5th Jul 2022

EU takes nuclear protection measures, amid safety worries

  • Chernobyl was the site of one of the world's worst nuclear accidents in 1986 (Photo: Brook Ward)
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On Wednesday (6 April), the European Commission announced that it is building up a strategic reserve to protect member states and Ukraine against chemical, biological or nuclear attacks.

"We aim to provide rapid response capabilities for our citizens if such an emergency ever occurs," commissioner for crisis management Janez Lenarčič said on Wednesday.

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The medical capacity of individual countries could become overwhelmed if a nuclear accident or strike happened.

To set up an extra level of safety, the EU has developed a plan that consists of two parts.

Under its RescEU programme, the EU will stockpile €540.5m worth of specialised medical equipment, developed through the EU's civil protection mechanism, to treat patients exposed to such emergencies.

The EU will also set up rapid response teams equipped with specialised decontamination equipment that can be sent in the event of an attack.

In president Vladimir Putin's speech announcing the invasion, back in February, he said that anyone who "tries to stand in our way" will face consequences "such as you have never seen in your entire history."

He then ordered his defence minister Sergei Shoigu to put Moscow's nuclear forces on alert.

"The EU has already mobilised its medical rescue reserve to replenish stocks of potassium iodide tablets," commission spokesman Balasz Ujvari said during a press conference.

These tablets can protect people from some of the harmful effects of radiation, and the EU announced on Wednesday it has sent three million pills to Ukraine.


In March, Russian forces attacked and captured the Chernobyl nuclear power plant near Kyiv, close to the Russian border. It was the site of one of the world's worst nuclear accidents in 1986.

The plant has been shut down since 2000 but still employs a permanent crew to keep cool water circulating over the spent fuel rods.

Last Thursday, the entire Russian deployment had left the area, taking several Ukrainian service personnel with them, the International Atomic Energy Agency, the UN watchdog based in Vienna, reported.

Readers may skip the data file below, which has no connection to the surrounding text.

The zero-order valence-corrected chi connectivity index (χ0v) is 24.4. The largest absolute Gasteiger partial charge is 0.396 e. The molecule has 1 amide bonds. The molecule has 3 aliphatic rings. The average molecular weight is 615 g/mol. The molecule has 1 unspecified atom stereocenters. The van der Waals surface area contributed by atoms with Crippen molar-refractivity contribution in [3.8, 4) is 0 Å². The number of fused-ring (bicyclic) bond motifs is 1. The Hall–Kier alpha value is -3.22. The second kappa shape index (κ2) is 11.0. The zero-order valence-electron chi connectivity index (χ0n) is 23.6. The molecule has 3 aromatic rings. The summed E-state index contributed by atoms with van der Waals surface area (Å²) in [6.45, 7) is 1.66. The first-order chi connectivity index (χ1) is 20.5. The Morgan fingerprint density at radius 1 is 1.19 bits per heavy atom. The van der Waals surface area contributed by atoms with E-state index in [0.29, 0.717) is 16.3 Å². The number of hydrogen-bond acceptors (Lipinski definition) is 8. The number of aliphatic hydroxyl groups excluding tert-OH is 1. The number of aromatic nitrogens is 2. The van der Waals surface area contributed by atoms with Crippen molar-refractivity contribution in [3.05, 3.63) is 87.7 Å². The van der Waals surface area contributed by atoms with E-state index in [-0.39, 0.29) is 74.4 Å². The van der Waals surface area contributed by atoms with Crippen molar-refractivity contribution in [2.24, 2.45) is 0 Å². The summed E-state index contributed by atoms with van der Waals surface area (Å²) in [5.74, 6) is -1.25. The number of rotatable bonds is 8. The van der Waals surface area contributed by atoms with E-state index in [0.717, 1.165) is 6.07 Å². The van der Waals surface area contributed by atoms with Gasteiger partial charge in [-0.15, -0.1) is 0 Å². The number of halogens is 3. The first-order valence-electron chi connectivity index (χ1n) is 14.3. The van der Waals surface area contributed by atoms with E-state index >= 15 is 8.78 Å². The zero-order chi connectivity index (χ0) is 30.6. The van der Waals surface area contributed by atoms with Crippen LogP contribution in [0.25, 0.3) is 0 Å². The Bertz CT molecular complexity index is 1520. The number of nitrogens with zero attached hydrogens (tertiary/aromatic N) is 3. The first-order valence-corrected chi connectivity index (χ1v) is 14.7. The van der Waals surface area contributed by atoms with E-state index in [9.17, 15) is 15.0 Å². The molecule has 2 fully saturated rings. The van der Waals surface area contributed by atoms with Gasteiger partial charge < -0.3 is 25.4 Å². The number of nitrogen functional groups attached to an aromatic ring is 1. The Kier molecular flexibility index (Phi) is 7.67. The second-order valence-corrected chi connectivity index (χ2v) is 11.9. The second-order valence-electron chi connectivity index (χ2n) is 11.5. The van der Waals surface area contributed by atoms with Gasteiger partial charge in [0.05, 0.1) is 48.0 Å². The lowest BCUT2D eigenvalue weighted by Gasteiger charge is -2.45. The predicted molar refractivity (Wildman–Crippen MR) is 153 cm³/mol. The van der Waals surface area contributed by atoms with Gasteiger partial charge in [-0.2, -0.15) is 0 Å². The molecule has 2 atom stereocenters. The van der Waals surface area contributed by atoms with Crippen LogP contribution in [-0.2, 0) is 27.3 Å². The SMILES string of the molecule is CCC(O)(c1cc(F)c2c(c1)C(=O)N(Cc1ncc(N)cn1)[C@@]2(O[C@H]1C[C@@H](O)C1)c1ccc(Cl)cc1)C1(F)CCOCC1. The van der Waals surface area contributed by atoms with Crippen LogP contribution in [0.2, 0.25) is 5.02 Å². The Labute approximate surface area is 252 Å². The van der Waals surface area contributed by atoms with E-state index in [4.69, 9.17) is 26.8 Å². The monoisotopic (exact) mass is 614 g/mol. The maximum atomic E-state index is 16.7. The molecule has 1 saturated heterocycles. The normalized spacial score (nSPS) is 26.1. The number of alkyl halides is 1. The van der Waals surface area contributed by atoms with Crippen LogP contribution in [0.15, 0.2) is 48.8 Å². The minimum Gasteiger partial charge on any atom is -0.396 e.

"Morale and the emotional state" of staff are "very low," director general Rafael Mariano Grossi said on Monday, adding that this could threaten the secure operation of nuclear facilities across the country.

In an update on conditions at the Chernobyl plant, Energoatom, Ukraine's state power company, said that a fresh rotation of personnel would only be allowed to return to the Chornobyl site once security conditions will allow it.

EU pledges aid for new Chernobyl sarcophagus

The European Commission has pledged €110 million toward the building of a new sarcophagus for the Chernobyl nuclear plant - an arched, cyclopean structure which is to slide over the damaged reactor and to provide Ukraine with roughly 100 years to dispose of the nuclear waste.

Chernobyl staff relieved after weeks, but risks remain

After weeks of continuous work and extreme pressure, staff at Chernobyl nuclear plant in Ukraine were finally relieved by boat via the Pripyat river — but situation at high-risk site is still far from normal, the UN nuclear watchdog said.


When Reagan met Gorbachev — a history lesson for Putin

Neither Reagan nor Gorbachev achieved their goal at the famous Reykjavik summit of 1986. Despite that fact there are lessons that current leaders — particularly Vladimir Putin — could adopt from these two iconic leaders.


Nato's Madrid summit — key takeaways

For the most part Nato and its 30 leaders rose to the occasion — but it wasn't without room for improvement. The lesson remains that Nato still doesn't know how or want to hold allies accountable for disruptive behaviour.


One rubicon after another

We realise that we are living in one of those key moments in history, with events unfolding exactly the way Swiss art historian Jacob Burckhardt describes them: a sudden crisis, rushing everything into overdrive.

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